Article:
Our first Career Day at Mifflin did not go as planned — but what fun would that have been? We got schooled on social media when the kids turned our cameras on each other.
As bloggers, our goal for our first Career Day wasn’t just to teach the kids about blogging. We also wanted to get a blog post out of it, so we brought every recording device we owned (and one we borrowed!) in the hopes of getting enough pics and videos to showcase our experience.
With the exception of a stationary cell phone/webcam, Mifflin’s kids provide all the content in this post. They filmed and photographed each other, they interviewed each other using some questions we gave them, and also some they made up as they got comfortable talking on camera.
We started every presentation the same way: by admitting to the kids that we didn’t know what to expect from our first Career Day, but whatever happened we were going to document it as best we can. We’d explain my GoPro and flip on Facebook Live (“Everybody wave!!”), and then hand out our cameras with the following instructions:
- Center your subject’s head in the screen
- Ask them what they want to be when they grow up, what they don’t want to do, and what social media apps they’re on.
- Ask follow-up questions if you can think of any
We had four hand-held video cameras circulating — the kids were great about trading back and forth, and although the classroom got loud, the kids were engaged the whole time. When they got sick of interviewing, Facebook live provided a lot of excitement whenever a comment came in.
Shout out to our Facebook friends! We heard from Walter Falvey, a truck driver who checked in from Milford, Connecticut — he’s originally from 35th & Allegheny , and went to Cook-Wissahickon. Ed Wilson’s a 1953 Mifflin grad from NJ.
Also checking in: Jon Kennedy, Nancy Cashman Farren, Earline Brunson Reid and Lynsey Augustus Larson. Former school aid Betty Schneider got the most cheers from students who miss and love her.
After Facebook, we passed around East Falls Local newspapers and, let’s be honest, watched their reactions. Would kids in the digital age even be interested in something so old-fashioned? YES! It’s apparently universally appealing to see people you might know among familiar scenery. Even when there’s live video feed to distract you.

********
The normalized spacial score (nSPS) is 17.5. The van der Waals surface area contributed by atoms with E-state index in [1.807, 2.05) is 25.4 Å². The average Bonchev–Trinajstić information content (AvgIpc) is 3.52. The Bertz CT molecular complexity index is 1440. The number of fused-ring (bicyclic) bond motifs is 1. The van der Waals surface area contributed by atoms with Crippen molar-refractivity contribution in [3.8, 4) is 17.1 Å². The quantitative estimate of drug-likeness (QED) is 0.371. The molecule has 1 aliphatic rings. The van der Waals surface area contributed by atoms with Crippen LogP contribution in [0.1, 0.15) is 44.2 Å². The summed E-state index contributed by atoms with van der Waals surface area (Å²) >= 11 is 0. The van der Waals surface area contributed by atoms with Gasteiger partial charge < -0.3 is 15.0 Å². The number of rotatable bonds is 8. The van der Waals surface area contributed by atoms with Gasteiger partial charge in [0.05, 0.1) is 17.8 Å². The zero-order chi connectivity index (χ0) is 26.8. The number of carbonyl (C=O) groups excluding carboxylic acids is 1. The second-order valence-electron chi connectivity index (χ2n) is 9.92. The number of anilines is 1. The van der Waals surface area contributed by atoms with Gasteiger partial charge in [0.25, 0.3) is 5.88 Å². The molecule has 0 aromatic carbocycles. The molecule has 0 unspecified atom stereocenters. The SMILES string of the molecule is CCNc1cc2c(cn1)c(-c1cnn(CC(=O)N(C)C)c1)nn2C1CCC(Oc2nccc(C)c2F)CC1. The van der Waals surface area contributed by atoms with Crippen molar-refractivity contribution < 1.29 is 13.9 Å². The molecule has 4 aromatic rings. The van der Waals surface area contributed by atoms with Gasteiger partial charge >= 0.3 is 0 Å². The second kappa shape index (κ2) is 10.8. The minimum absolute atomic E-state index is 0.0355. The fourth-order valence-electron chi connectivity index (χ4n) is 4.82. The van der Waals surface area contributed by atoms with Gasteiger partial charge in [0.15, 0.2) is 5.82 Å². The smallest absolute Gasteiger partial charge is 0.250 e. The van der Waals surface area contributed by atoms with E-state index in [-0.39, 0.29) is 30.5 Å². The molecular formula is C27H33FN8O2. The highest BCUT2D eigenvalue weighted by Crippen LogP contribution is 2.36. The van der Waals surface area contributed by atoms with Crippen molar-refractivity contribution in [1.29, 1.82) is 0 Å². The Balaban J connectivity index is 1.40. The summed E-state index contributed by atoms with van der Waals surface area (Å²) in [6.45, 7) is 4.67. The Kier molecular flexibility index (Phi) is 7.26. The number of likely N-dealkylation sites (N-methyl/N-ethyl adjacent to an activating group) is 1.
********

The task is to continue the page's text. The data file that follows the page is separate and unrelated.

The ah-ha moments kept coming for us –and the “ha-ha” ones, too. These kids are too much! We spliced up the best video clips and urge you to check out the three Facebook Live recordings which are also chock full o’ random cuteness.
TOP SIX INSIGHTS FROM MIFFLIN CAREER DAY
1. A lot of kids said they wanted to be an attorney when they grew up — mostly to “help people” but also to make lots of money. The number one “Not” occupation is dentist, and they had clear reasons why.
2. Two professions seemed to divide the class: teaching and police work. Funny how even grade school kids know teachers don’t earn a decent salary. And while they all expressed great admiration for cops, “I don’t want to get shot” was a top reason they’d rather not have that job as a grown-up.
3. Facebook Live is really live — like, wow. That could’ve gone horribly wrong. Thanks to some major lag, we felt we could screen for any “inappropriate” comments but fortunately this was not an issue. (Whew!)
4. The kids are crazy for the video sharing/social media app Musical.ly that we’d never heard of — and after checking it out, we’re still mystified. Members lip-synch a 15-second video along to their favorite song, then share it on the app or on Twitter or Instagram.
Basically the cell phone equivalent of singing into a bathroom mirror, but with 90+ million users globally since launching in 2014, marketers are starting to take it seriously. If you’re trying to reach the teen/tween demo, Musical.ly is a practically untapped resource for advertising. Hmmmm….
5. Kids are naturals with video cameras, both behind and in front of the lens. Poised, inquisitive, honest, thoughtful — and quite fearless with comments and reactions.
They weren’t just at ease being filmed, many were really working it, with some results that made us laugh out loud.
6. Did we say everyone was engaged? Even when interviews turned into gossiping & flirting, the kids kept recording and the content just got more interesting. Talk about social media!
So those are our take-aways, what about the kids?
At the end of our presentation, we took questions from the students, and did our best to stress that anyone can blog — you don’t need inventory, special equipment or even training. There are no materials to buy or licenses or certifications. If you’ve got basic communication skills and something to say, you can be a blogger.
And if enough people enjoy your ideas & images, maybe you can earn a living. Or some extra income. Or just make your mark in the world, in your own unique way. After watching all this wonderful Career Day footage, we’re excited to seeing how these bright, creative kids will shine in their futures.
Thank you to all the students! YOU DID GREAT! Parents: if you think your child would like blogging, please email us about a neighborhood kids feature.
Love what you do — or know someone who does? Email info to Stacey Dello Buono (firstname.lastname@example.org), and she’ll put you on the email list for next year.
Thomas Mifflin Elementary School
East Falls’ public elementary school, grades pre-K thru 8.
3624 Conrad Street
BONUS: Additional interviews will make you smile: